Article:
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Firefox to make Private Browsing even more private

Barry Collins
17 Aug 2015
Firefox
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Private Browsing mode to prevent websites from tracking your behaviour

Mozilla is beefing up the protection offered by Firefox's Private Browsing mode, preventing websites and advertisers from tracking users' behaviour. Privacy modes have become a staple of the leading browsers, meaning visited sites don't appear in the computer's browsing history when that mode is engaged. However, the private modes in most browsers don't stop advertiser tracking nor prevent website analytics from monitoring users. 

That's all set to change in a forthcoming release of Firefox, with the company currently experimenting with enhanced protection for those who open a Private Window. "Our hypothesis is that when you open a Private Browsing window in Firefox you’re sending a signal that you want more control over your privacy than current private browsing experiences actually provide," reads a post on the Mozilla blog.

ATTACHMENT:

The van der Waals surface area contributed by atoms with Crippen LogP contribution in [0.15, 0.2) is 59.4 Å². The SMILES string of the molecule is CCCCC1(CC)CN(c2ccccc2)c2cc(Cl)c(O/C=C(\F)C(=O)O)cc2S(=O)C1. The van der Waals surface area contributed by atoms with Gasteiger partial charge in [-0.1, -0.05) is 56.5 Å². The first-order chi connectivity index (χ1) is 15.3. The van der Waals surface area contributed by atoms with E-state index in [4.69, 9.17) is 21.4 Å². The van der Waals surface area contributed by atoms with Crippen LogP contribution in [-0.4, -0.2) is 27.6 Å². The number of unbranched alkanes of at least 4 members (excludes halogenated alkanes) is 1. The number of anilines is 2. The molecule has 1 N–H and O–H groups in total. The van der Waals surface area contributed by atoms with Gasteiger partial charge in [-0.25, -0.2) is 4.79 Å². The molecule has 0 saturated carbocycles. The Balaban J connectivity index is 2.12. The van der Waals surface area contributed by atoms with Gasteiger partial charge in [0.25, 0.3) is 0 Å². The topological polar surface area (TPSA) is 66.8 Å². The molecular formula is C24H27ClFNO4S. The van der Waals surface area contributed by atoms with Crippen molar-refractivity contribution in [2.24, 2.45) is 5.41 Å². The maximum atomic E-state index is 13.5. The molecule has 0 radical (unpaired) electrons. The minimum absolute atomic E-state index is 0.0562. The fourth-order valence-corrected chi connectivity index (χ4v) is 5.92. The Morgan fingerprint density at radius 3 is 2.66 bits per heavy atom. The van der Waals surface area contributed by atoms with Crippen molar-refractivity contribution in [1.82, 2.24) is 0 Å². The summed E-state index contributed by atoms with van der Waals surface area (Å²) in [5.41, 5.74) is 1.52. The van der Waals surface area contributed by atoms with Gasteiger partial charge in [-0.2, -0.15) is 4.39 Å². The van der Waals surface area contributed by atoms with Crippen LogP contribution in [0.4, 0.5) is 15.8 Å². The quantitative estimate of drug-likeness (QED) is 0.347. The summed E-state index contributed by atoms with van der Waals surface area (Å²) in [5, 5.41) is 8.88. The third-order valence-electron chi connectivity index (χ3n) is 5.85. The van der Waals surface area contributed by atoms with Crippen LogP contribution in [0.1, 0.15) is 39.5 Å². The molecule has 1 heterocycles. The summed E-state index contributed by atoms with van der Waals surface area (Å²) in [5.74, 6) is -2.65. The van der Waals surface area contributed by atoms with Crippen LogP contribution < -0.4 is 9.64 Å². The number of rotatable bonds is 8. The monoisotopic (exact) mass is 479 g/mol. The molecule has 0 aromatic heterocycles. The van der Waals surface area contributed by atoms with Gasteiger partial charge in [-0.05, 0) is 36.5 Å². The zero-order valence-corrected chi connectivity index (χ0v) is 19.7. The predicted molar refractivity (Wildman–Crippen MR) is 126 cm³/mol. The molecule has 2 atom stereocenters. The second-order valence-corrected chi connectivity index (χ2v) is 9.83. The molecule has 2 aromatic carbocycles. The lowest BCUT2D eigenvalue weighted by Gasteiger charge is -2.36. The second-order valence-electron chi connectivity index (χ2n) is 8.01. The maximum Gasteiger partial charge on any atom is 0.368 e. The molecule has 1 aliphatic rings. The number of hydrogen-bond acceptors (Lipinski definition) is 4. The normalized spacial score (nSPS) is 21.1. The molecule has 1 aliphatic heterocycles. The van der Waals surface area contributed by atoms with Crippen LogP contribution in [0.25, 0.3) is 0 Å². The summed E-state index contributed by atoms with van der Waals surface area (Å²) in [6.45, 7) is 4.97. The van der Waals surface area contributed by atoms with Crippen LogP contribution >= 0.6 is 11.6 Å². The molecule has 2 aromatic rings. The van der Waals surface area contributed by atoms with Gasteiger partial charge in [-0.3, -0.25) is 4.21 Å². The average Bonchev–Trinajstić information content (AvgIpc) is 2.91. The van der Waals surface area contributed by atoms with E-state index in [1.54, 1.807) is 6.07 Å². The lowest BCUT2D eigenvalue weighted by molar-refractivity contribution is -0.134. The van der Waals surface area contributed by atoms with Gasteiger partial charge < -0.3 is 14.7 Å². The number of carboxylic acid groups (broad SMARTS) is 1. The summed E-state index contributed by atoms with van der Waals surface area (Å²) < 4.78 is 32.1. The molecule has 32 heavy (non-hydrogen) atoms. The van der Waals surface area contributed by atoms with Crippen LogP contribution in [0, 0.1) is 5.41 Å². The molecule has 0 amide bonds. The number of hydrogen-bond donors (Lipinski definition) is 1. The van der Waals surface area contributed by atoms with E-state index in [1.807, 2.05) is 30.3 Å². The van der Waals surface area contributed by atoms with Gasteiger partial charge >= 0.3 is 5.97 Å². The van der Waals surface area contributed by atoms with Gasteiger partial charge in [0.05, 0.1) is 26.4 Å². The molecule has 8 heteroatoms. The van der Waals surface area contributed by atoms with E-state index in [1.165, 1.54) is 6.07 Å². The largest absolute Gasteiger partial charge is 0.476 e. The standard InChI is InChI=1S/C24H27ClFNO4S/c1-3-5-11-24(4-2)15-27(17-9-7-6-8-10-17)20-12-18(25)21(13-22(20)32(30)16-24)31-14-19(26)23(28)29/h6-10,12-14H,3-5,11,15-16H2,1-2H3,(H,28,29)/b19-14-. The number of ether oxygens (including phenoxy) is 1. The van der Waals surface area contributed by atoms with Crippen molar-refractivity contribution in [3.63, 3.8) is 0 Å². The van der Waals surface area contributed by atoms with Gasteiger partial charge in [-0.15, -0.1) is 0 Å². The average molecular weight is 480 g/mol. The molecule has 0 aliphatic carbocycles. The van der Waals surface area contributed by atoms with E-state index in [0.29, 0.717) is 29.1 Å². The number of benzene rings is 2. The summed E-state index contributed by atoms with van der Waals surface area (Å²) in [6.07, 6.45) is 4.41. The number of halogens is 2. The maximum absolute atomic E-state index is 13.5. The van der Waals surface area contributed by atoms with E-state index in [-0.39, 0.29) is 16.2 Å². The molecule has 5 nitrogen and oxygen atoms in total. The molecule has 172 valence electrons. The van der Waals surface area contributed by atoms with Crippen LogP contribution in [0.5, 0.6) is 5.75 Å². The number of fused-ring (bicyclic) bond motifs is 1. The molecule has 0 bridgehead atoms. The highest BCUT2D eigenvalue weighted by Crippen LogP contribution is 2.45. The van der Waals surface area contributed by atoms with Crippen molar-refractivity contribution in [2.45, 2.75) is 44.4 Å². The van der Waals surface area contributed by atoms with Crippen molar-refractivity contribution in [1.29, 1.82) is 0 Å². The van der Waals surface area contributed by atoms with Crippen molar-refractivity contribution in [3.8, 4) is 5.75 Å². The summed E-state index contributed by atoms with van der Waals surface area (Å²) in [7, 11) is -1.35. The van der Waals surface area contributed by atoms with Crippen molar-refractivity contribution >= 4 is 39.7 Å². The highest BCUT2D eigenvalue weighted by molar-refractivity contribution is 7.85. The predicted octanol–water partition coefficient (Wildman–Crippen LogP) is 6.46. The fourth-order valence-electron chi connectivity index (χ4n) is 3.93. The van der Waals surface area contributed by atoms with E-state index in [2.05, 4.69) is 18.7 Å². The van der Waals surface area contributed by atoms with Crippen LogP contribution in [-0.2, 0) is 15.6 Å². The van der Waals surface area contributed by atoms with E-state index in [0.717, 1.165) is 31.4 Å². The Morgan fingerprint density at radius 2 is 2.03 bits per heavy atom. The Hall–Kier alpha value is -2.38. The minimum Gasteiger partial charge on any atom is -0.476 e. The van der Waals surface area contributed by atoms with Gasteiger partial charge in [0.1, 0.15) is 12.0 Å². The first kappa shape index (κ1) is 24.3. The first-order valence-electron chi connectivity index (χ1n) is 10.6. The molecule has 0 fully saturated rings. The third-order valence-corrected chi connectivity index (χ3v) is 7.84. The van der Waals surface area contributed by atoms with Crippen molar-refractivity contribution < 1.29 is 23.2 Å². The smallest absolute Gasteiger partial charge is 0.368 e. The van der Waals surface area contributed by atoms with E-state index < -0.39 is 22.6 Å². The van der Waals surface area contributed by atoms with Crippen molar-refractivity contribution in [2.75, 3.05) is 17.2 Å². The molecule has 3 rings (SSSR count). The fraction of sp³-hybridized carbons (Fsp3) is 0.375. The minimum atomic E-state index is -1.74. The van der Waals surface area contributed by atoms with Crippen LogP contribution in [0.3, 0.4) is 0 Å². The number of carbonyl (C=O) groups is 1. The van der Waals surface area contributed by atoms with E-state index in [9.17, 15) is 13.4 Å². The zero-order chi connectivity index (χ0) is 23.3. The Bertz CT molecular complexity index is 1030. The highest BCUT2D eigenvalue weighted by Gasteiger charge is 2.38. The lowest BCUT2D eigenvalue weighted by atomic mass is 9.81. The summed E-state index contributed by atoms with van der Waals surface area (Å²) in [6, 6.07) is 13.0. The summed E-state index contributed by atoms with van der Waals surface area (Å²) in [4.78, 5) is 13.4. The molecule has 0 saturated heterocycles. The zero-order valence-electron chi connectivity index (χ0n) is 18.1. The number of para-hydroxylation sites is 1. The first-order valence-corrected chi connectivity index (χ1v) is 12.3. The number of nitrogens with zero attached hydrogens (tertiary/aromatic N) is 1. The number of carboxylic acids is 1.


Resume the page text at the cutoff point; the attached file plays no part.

The pre-beta version of the browser is currently testing a new privacy mode that blocks "content, analytics, social and other services that might be collecting data without your knowledge". Mozilla concedes that some websites may refuse to work properly if these tracking tools are blocked, but users can choose to unblock selected websites if they're happy to make that compromise.

Mozilla has arguably protected users' privacy better than any other major browser maker. It was the first of the big players to offer comprehensive support for the Do Not Track facility, which prevents supporting ad networks from following users from website to website, collecting data on their browsing habits. Microsoft, Google and Apple subsequently followed suit.

It might be harder for the others to follow Firefox's lead on private browsing protection, however, especially Google. Firefox's new feature will prevent Google Analytics from collecting information about visitors, for example, which the search giant will surely be reluctant to encourage.

The new privacy features are currently only available in the Developer edition of the browser, which isn't recommended for general public usage.

 

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